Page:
Team to the Center..
It isn’t exactly what it seems.. About 10 years ago, my team implemented one of the first fully virtualized computing environments on a defense oriented platform. It was a pretty complex system with a 4 tier architecture. The software that we were sharing for end user productivity was called TeamCenter Requirements.
When our team realized what it was going to take to make this system work as an enterprise level capability that was available worldwide to users as far as Korea, we knew that our plan to get us the capability we needed were going to take imagination.
We needed a robust operating capability that had a good responsive speed of service, available to DoD architects, planners, and engineering oriented teams. We needed to meet DoD security requirements and function on DoD infrastructure. We were constrained by budget and we had an aggressive agile like schedule. At the time, the concept of Agile development was not even something we heard of.
AND.. We did it! Our team pulled it off! … But what happened next is why this story is important.
Now that it works.. Take it all apart..
We had to transition the whole enterprise solution to a cloud based platform and as we moved all of our software and licenses, we quickly found out that the IaaS platform that we were moving our software to was not going to be enough to hold up the building.
We had to transfer equipment and licenses and…
After months of work it was done but the level of effort was so great that the team supporting the cloud platform was fed up and frustrated and they left. Yes, they quit! Our team had to essentially take over the work which mean’t they all had to shift to other companies and it was a mess.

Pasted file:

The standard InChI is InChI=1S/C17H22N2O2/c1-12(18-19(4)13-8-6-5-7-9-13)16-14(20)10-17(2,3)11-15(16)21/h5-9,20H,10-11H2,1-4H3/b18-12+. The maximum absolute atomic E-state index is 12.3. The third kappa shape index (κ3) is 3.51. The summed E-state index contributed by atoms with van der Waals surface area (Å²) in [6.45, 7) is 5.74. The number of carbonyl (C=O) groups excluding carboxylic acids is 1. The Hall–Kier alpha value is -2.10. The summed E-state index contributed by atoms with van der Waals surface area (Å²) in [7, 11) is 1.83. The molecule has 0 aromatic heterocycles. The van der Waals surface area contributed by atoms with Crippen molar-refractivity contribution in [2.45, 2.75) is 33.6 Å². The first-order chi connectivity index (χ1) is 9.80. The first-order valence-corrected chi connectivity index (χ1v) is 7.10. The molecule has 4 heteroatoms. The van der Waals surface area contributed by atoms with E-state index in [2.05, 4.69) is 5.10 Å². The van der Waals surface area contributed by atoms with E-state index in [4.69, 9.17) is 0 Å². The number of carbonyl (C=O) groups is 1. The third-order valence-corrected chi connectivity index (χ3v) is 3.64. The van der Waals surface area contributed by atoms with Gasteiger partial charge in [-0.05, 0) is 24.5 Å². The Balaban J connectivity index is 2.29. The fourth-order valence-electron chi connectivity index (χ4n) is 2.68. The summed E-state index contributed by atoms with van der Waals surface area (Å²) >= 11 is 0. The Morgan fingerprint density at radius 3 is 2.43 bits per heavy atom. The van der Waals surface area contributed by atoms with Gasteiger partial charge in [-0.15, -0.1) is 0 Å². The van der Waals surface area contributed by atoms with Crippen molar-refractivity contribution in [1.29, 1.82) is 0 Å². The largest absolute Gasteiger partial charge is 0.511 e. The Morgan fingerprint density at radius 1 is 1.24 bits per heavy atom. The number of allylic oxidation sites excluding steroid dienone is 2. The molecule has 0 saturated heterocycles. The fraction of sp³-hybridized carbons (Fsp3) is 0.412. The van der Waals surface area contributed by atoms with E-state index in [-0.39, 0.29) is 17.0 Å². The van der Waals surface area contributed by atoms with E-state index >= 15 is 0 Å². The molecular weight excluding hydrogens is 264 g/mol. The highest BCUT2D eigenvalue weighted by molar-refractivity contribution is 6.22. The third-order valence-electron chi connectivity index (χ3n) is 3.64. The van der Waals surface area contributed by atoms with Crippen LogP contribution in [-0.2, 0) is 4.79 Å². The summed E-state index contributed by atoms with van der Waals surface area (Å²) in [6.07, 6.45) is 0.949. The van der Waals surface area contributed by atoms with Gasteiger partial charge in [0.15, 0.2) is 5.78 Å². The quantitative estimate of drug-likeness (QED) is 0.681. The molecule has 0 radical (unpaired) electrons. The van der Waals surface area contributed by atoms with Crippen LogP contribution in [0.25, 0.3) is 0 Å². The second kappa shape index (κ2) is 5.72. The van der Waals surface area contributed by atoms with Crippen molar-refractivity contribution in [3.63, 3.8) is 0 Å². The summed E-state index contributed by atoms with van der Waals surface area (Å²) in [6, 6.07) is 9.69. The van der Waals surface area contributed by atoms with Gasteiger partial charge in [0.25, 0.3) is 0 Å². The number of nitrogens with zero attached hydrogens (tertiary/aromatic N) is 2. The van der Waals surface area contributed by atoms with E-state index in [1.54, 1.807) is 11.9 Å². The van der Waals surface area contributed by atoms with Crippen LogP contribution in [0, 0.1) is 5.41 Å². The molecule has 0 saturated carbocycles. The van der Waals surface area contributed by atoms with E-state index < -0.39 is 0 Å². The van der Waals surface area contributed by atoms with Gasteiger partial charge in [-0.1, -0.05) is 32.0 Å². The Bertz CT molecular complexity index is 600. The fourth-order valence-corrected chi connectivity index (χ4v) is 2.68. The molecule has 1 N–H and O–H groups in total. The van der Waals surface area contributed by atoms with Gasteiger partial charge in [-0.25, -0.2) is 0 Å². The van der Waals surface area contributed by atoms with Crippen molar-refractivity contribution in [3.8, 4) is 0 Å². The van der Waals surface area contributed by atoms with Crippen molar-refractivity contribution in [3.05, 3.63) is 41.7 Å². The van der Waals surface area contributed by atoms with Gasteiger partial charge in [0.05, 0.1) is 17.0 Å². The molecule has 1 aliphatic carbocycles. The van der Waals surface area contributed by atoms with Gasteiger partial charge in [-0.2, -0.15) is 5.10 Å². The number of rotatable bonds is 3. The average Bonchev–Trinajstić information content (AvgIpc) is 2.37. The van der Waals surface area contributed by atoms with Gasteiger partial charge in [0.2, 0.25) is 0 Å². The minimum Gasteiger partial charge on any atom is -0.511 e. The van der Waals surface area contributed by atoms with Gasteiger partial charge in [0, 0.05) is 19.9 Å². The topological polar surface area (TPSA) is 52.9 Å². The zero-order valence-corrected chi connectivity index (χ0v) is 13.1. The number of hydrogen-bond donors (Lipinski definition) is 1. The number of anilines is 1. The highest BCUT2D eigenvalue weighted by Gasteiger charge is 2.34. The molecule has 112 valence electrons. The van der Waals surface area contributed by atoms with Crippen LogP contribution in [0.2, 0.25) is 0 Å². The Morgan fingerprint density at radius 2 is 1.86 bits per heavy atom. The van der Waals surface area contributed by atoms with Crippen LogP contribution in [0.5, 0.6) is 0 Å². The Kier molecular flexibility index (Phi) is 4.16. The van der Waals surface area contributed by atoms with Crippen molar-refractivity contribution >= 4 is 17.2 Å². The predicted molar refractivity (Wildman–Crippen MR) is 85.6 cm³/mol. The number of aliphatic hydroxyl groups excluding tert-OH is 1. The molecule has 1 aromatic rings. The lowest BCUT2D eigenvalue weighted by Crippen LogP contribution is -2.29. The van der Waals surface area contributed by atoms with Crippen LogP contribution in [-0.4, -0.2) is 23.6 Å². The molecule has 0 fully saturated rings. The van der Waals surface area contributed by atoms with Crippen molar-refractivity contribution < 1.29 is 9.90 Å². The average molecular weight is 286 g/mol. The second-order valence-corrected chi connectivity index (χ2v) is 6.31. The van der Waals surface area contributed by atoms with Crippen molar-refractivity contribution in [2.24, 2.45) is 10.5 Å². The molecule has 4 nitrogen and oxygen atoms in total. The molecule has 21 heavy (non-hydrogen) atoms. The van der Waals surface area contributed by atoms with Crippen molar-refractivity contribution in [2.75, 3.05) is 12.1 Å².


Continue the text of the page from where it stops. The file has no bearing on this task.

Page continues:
After a while.. they got frustrated and they left.. and what they left was explicit documentation (limited in scope and instruction). The systems and support services were lacking and there wasn’t enough man power to support their capabilities no less the system that we brought in.
Last man standing..
I went from a team of over 12 people down to just myself. During the transition process I was pulled into a different project and I was no longer managing the system work. I watched as the team left for other projects, one by one. Now leadership came to me at the end when they had no one else and said “what do we do?” When they initially asked me to work on the other project it was for a good business purpose and I understood, although I loved my team and I felt close to them. Now they had shed everyone for one reason or another, they still needed the capability and they needed help.
Unfortunately, this project was under budget constraints that did not allow for new hires.. and they needed to maintain a capability for as long as possible without bringing in new people. That is 12 down to 1 in support. We did have a few people left on the cloud side of the house supporting virtual technologies but no one that understood TeamCenter except for me.
Black Box –> End of Life
- Created a virtual set of appliances using the existing software.
- Created documents to support the effort.
- Defined some operating guidelines.
- Set expectations on performance.
- Came up with a transition plan.
Eventually, the capability was replaced. The work was able to continue and all of the staff involved had a successful transition.
- People are not as replaceable as advertised.
- Knowledge Management must occur over the long term and the life of a project.
- When shifting project ownership, the incoming PM should maintain and grow KM.
- Trust is key and when it is broken, your staff will leave you.
- There are methods to convert and maintain a “Black Box” solution but they are all stop gap measures. (Triage over a long term resolve)
If you have questions on specifics, please reach out!